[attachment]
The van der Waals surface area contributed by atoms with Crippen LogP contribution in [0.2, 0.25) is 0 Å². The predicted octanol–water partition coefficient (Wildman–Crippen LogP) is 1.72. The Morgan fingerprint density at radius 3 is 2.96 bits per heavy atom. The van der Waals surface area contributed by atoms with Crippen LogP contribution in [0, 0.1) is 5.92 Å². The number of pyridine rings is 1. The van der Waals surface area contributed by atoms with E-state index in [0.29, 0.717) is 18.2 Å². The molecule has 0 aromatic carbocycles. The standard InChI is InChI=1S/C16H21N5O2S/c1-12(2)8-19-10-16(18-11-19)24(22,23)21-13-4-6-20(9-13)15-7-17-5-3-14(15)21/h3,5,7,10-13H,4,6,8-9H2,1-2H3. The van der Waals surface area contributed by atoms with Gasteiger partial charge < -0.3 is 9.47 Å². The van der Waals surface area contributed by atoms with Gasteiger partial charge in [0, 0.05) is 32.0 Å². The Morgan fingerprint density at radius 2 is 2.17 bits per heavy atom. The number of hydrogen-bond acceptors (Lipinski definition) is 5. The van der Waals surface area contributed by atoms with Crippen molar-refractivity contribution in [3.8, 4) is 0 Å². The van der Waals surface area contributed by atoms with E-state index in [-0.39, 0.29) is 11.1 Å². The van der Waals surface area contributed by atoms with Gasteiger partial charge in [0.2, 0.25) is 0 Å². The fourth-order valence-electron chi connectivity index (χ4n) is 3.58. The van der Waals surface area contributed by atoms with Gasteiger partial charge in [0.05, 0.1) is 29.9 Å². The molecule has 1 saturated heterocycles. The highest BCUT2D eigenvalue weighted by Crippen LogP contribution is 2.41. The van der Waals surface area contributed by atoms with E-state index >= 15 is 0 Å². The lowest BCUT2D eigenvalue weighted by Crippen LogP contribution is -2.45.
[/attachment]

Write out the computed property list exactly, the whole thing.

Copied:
The van der Waals surface area contributed by atoms with Crippen LogP contribution in [0.2, 0.25) is 0 Å². The predicted octanol–water partition coefficient (Wildman–Crippen LogP) is 1.72. The Morgan fingerprint density at radius 3 is 2.96 bits per heavy atom. The van der Waals surface area contributed by atoms with Crippen LogP contribution in [0, 0.1) is 5.92 Å². The number of pyridine rings is 1. The van der Waals surface area contributed by atoms with E-state index in [0.29, 0.717) is 18.2 Å². The molecule has 0 aromatic carbocycles. The standard InChI is InChI=1S/C16H21N5O2S/c1-12(2)8-19-10-16(18-11-19)24(22,23)21-13-4-6-20(9-13)15-7-17-5-3-14(15)21/h3,5,7,10-13H,4,6,8-9H2,1-2H3. The van der Waals surface area contributed by atoms with Gasteiger partial charge < -0.3 is 9.47 Å². The van der Waals surface area contributed by atoms with Gasteiger partial charge in [0, 0.05) is 32.0 Å². The Morgan fingerprint density at radius 2 is 2.17 bits per heavy atom. The number of hydrogen-bond acceptors (Lipinski definition) is 5. The van der Waals surface area contributed by atoms with Crippen molar-refractivity contribution in [3.8, 4) is 0 Å². The van der Waals surface area contributed by atoms with E-state index in [-0.39, 0.29) is 11.1 Å². The van der Waals surface area contributed by atoms with Gasteiger partial charge in [0.2, 0.25) is 0 Å². The fourth-order valence-electron chi connectivity index (χ4n) is 3.58. The van der Waals surface area contributed by atoms with Gasteiger partial charge in [0.05, 0.1) is 29.9 Å². The molecule has 1 saturated heterocycles. The highest BCUT2D eigenvalue weighted by Crippen LogP contribution is 2.41. The van der Waals surface area contributed by atoms with E-state index >= 15 is 0 Å². The lowest BCUT2D eigenvalue weighted by Crippen LogP contribution is -2.45.